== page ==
Document Type: Original Article
Assistant professor in Hazrate Masoumeh University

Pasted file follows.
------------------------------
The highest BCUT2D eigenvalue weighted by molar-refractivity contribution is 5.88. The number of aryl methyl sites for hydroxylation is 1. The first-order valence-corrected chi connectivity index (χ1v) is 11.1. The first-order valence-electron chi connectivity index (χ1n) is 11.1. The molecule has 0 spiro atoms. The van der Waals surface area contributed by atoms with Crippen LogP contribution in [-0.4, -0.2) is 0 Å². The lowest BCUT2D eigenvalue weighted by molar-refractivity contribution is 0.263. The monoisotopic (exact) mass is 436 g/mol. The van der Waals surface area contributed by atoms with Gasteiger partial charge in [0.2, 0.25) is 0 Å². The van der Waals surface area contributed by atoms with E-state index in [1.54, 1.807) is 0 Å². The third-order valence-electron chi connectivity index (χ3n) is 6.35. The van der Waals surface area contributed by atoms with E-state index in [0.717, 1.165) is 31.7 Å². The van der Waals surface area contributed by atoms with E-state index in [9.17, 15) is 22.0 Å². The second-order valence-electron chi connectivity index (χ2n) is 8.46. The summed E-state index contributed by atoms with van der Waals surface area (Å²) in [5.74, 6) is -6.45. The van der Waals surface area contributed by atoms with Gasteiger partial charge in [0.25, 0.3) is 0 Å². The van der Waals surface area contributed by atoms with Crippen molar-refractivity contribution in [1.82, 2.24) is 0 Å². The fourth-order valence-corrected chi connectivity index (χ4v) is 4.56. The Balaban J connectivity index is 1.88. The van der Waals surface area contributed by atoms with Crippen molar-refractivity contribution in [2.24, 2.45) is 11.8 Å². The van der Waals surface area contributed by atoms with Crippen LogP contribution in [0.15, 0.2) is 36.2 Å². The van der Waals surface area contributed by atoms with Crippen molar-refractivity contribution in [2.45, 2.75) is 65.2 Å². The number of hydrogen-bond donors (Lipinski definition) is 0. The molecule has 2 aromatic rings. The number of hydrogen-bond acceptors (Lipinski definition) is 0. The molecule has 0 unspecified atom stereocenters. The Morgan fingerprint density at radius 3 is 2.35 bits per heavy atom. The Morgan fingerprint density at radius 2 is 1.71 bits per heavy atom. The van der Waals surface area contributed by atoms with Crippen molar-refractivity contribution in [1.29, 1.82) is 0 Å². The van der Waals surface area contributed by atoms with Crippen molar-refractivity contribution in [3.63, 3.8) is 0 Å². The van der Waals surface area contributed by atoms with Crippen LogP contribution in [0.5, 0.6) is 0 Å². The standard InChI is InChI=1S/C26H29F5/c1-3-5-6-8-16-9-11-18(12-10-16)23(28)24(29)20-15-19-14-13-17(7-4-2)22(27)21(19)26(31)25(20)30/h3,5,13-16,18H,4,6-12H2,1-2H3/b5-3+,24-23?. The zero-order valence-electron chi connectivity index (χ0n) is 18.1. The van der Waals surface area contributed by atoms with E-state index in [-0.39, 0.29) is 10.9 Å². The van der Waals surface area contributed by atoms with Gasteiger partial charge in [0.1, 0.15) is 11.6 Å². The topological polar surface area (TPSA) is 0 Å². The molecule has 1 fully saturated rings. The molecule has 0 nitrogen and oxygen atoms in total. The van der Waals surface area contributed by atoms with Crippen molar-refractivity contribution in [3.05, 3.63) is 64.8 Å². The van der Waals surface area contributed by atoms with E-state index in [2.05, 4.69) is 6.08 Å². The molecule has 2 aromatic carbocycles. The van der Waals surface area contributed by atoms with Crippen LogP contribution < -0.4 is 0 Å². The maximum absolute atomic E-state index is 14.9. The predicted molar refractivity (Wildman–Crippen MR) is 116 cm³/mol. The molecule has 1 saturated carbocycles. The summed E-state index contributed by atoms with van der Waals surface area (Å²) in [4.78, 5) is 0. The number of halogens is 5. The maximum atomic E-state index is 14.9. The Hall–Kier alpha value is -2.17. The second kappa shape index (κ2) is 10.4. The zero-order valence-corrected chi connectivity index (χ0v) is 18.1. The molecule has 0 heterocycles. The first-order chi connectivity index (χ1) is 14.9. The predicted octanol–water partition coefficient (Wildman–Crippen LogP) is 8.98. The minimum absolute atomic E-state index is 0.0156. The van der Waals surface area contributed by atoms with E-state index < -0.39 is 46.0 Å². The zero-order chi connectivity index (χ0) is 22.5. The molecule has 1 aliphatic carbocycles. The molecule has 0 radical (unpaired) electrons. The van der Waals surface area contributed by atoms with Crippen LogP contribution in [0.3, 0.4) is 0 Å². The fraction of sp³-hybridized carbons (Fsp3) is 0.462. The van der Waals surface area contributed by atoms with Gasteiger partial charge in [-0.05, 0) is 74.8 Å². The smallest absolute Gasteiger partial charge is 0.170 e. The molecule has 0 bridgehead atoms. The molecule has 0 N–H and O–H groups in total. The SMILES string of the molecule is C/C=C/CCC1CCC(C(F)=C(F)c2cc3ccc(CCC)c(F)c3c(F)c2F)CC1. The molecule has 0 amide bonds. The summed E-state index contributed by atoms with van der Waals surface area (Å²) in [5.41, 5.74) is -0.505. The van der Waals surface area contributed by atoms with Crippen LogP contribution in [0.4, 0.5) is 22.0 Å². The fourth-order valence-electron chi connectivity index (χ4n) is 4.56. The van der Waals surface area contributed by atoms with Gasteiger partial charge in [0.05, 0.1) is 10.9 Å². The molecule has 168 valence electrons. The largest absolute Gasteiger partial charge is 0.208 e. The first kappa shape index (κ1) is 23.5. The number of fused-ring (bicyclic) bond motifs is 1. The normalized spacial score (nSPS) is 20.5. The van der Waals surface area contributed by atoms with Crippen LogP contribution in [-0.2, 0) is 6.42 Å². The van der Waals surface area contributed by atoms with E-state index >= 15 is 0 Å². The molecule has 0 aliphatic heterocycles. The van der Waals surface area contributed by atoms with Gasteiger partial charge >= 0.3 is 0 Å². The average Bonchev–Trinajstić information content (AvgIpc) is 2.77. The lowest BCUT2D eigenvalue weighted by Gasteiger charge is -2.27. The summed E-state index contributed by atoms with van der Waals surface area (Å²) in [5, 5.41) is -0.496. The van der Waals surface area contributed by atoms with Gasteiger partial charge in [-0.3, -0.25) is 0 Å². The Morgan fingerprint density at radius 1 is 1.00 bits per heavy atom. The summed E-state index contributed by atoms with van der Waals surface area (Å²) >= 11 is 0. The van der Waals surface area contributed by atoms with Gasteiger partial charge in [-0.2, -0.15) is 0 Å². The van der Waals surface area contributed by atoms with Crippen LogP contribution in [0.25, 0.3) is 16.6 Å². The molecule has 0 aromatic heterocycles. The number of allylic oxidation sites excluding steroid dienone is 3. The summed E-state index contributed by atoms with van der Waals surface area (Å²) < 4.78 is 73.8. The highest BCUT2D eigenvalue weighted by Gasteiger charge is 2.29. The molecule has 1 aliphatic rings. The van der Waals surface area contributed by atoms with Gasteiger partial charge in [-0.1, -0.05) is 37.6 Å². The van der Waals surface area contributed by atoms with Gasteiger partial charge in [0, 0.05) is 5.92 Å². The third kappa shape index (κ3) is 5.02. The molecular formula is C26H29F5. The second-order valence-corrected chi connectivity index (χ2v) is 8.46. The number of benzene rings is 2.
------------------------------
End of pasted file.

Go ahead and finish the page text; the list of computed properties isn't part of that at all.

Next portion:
Given that the UN has increased its humanitarian activities over the past years and sometimes uses its own places and bases to shelter displaced civilians, the protection of such places during armed conflicts is an issue that can be a subject of an independent study. International humanitarian laws, both customary and conventional, call for the places with a UN flag to be granted immunity. The statute of the International Criminal Court has, particularly, taken the issue into consideration. The UN regulations, including the Convention on the Privileges and Immunities of the United Nations (1946), too, have taken into account the issue to a greater extent. Still, there remain certain contradictions between the aforementioned legal instruments that will be discussed in the current paper. Nonetheless, the international humanitarian laws and the UN regulations, aimed at protecting the UN flag, have been sadly trespassed during recent wars and armed conflicts worldwide.